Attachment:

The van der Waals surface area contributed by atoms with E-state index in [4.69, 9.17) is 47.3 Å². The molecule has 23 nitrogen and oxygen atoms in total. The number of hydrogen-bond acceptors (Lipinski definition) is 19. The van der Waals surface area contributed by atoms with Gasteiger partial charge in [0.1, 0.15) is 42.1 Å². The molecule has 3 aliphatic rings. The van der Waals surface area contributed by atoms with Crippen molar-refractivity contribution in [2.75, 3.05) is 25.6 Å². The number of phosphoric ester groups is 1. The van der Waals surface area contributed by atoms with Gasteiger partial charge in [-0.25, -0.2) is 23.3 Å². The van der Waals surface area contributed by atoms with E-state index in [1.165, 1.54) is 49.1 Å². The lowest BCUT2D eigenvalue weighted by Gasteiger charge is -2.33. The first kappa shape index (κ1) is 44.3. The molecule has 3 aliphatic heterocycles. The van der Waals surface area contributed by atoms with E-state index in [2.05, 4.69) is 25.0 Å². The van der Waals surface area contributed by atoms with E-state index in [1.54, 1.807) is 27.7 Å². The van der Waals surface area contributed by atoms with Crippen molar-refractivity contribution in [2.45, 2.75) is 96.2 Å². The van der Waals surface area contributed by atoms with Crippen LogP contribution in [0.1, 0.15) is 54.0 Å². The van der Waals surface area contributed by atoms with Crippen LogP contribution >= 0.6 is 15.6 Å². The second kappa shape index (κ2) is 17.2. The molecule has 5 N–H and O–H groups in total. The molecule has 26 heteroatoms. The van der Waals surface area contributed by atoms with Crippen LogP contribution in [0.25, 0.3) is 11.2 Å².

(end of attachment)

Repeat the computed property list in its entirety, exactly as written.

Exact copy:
The van der Waals surface area contributed by atoms with E-state index in [4.69, 9.17) is 47.3 Å². The molecule has 23 nitrogen and oxygen atoms in total. The number of hydrogen-bond acceptors (Lipinski definition) is 19. The van der Waals surface area contributed by atoms with Gasteiger partial charge in [0.1, 0.15) is 42.1 Å². The molecule has 3 aliphatic rings. The van der Waals surface area contributed by atoms with Crippen molar-refractivity contribution in [2.75, 3.05) is 25.6 Å². The number of phosphoric ester groups is 1. The van der Waals surface area contributed by atoms with Gasteiger partial charge in [-0.25, -0.2) is 23.3 Å². The van der Waals surface area contributed by atoms with E-state index in [1.165, 1.54) is 49.1 Å². The lowest BCUT2D eigenvalue weighted by Gasteiger charge is -2.33. The first kappa shape index (κ1) is 44.3. The molecule has 3 aliphatic heterocycles. The van der Waals surface area contributed by atoms with E-state index in [2.05, 4.69) is 25.0 Å². The van der Waals surface area contributed by atoms with E-state index in [1.54, 1.807) is 27.7 Å². The van der Waals surface area contributed by atoms with Crippen molar-refractivity contribution in [2.45, 2.75) is 96.2 Å². The van der Waals surface area contributed by atoms with Crippen LogP contribution in [0.1, 0.15) is 54.0 Å². The van der Waals surface area contributed by atoms with Crippen LogP contribution >= 0.6 is 15.6 Å². The second kappa shape index (κ2) is 17.2. The molecule has 5 N–H and O–H groups in total. The molecule has 26 heteroatoms. The van der Waals surface area contributed by atoms with Crippen LogP contribution in [0.25, 0.3) is 11.2 Å².